(a) If, for the whole or part of the territory, the League of Nations decides in favour of the maintenance of the régime established by the present Treaty and this Annex, Germany hereby agrees to make such renunciation of her sovereignty in favour of the League of Nations as the latter shall deem necessary. It will be the duty of the League of Nations to take appropriate steps to [Page 181] adapt the régime definitively adopted to the permanent welfare of the territory and the general interest;
Text of May 7:
It will be the duty of the League of Nations to take appropriate steps to adapt the régime definitely adopted to the permanent welfare of the territory and the general interests.
(b) If, for the whole or part of the territory, the League of Nations decides in favour of union with France, Germany hereby agrees to cede to France in accordance with the decision of the League of Nations all rights and title over the territory specified by the League;
(c) If, for the whole or part of the territory, the League of Nations decides in favour of union with Germany, it will be the duty of the League of Nations to cause the German Government to be re-established in the government of the territory specified by the League.
If the League of Nations decides in favour of the union of the whole or part of the territory of the Saar Basin with Germany, France’s rights of ownership in the mines situated in such part of the territory will be repurchased by Germany in their entirety at a price payable in gold. The price to be paid will be fixed by three experts, one nominated by Germany, one by France, and one, who shall be neither a Frenchman nor a German, by the Council of the League of Nations; the decision of the experts will be given by a majority.
The obligation of Germany to make such payment shall be taken into account by the Reparation Commission, and for the purpose of this payment Germany may create a prior charge upon her assets or revenues upon such detailed terms as shall be agreed to by the Reparation Commission.
Text of May 7:
If, within the six months following the decision of the experts, the price above referred to has not been paid by Germany, the said territory will be finally acquired by France.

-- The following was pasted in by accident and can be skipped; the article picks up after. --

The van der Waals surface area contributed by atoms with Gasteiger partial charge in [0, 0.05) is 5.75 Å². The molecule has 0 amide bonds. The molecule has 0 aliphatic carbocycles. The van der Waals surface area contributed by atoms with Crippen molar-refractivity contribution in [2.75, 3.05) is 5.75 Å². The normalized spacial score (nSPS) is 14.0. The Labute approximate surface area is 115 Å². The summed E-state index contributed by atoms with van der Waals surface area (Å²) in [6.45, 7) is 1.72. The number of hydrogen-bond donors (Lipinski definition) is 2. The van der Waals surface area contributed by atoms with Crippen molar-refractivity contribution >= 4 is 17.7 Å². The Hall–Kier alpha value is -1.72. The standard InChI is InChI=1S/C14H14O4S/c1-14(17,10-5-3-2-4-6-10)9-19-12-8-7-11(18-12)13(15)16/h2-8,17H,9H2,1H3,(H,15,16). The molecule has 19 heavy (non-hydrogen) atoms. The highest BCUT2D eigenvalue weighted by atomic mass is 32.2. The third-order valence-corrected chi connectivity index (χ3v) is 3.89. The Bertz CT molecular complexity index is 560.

If, nevertheless, Germany after a period of one year from the date on which the payment becomes due shall not have effected the said payment, the Reparation Commission shall do so in accordance with such instructions as may be given by the League of Nations, [Page 182] and, if necessary, by liquidating that part of the mines which is in question.
If, in consequence of the repurchase provided for in paragraph 36, the ownership of the mines or any part of them is transferred to Germany, the French State and French nationals shall have the right to purchase such amount of coal of the Saar Basin as their industrial and domestic needs are found at that time to require. An equitable arrangement regarding amounts of coal, duration of contract, and prices will be fixed in due time by the Council of the League of Nations.
It is understood that France and Germany may, by special agreements concluded before the time fixed for the payment of the price for the repurchase of the mines, modify the provisions of paragraphs 36 and 37.
The Council of the League of Nations shall make such provisions as may be necessary for the establishment of the régime which is to take effect after the decisions of the League of Nations mentioned in paragraph 35 have become operative, including an equitable apportionment of any obligations of the Government of the territory of the Saar Basin arising from loans raised by the Commission or from other causes.
From the coming into force of the new régime, the powers of the Governing Commission will terminate, except in the case provided for in paragraph 35 (a).
In all matters dealt with in the present Annex, the decisions of the Council of the League of Nations will be taken by a majority.